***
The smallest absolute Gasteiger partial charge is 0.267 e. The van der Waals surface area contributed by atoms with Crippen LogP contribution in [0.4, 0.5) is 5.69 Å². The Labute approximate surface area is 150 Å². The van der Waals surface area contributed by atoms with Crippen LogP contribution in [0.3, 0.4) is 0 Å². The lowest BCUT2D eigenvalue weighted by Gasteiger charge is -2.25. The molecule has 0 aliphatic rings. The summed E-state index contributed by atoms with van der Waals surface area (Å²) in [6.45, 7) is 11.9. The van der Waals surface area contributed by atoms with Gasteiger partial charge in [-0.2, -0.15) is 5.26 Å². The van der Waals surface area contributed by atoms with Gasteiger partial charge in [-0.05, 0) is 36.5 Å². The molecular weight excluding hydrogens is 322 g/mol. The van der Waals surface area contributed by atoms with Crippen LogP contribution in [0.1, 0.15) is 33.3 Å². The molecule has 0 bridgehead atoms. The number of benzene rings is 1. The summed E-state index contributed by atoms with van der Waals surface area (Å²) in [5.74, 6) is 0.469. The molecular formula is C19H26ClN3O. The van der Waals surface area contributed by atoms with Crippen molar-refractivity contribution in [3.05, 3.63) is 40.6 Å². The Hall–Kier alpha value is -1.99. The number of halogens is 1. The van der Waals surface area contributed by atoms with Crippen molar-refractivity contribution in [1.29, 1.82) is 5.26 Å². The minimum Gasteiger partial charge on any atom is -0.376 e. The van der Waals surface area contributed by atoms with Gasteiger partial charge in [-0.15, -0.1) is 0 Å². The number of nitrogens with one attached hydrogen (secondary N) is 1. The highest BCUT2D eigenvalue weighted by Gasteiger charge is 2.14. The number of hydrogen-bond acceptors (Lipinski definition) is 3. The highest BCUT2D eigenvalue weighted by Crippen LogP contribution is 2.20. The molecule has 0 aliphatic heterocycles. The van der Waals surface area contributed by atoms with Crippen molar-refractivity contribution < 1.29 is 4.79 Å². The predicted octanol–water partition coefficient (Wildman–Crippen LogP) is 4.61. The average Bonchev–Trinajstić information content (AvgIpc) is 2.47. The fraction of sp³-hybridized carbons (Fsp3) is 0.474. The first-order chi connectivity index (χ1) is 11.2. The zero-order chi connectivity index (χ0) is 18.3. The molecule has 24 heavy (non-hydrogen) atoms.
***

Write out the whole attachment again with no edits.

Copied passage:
The smallest absolute Gasteiger partial charge is 0.267 e. The van der Waals surface area contributed by atoms with Crippen LogP contribution in [0.4, 0.5) is 5.69 Å². The Labute approximate surface area is 150 Å². The van der Waals surface area contributed by atoms with Crippen LogP contribution in [0.3, 0.4) is 0 Å². The lowest BCUT2D eigenvalue weighted by Gasteiger charge is -2.25. The molecule has 0 aliphatic rings. The summed E-state index contributed by atoms with van der Waals surface area (Å²) in [6.45, 7) is 11.9. The van der Waals surface area contributed by atoms with Gasteiger partial charge in [-0.2, -0.15) is 5.26 Å². The van der Waals surface area contributed by atoms with Gasteiger partial charge in [-0.05, 0) is 36.5 Å². The molecular weight excluding hydrogens is 322 g/mol. The van der Waals surface area contributed by atoms with Crippen LogP contribution in [0.1, 0.15) is 33.3 Å². The molecule has 0 bridgehead atoms. The number of benzene rings is 1. The summed E-state index contributed by atoms with van der Waals surface area (Å²) in [5.74, 6) is 0.469. The molecular formula is C19H26ClN3O. The van der Waals surface area contributed by atoms with Crippen molar-refractivity contribution in [3.05, 3.63) is 40.6 Å². The Hall–Kier alpha value is -1.99. The number of halogens is 1. The van der Waals surface area contributed by atoms with Crippen molar-refractivity contribution in [1.29, 1.82) is 5.26 Å². The minimum Gasteiger partial charge on any atom is -0.376 e. The van der Waals surface area contributed by atoms with Gasteiger partial charge in [-0.15, -0.1) is 0 Å². The number of nitrogens with one attached hydrogen (secondary N) is 1. The highest BCUT2D eigenvalue weighted by Gasteiger charge is 2.14. The number of hydrogen-bond acceptors (Lipinski definition) is 3. The highest BCUT2D eigenvalue weighted by Crippen LogP contribution is 2.20. The molecule has 0 aliphatic heterocycles. The van der Waals surface area contributed by atoms with Crippen molar-refractivity contribution < 1.29 is 4.79 Å². The predicted octanol–water partition coefficient (Wildman–Crippen LogP) is 4.61. The average Bonchev–Trinajstić information content (AvgIpc) is 2.47. The fraction of sp³-hybridized carbons (Fsp3) is 0.474. The first-order chi connectivity index (χ1) is 11.2. The zero-order chi connectivity index (χ0) is 18.3. The molecule has 24 heavy (non-hydrogen) atoms.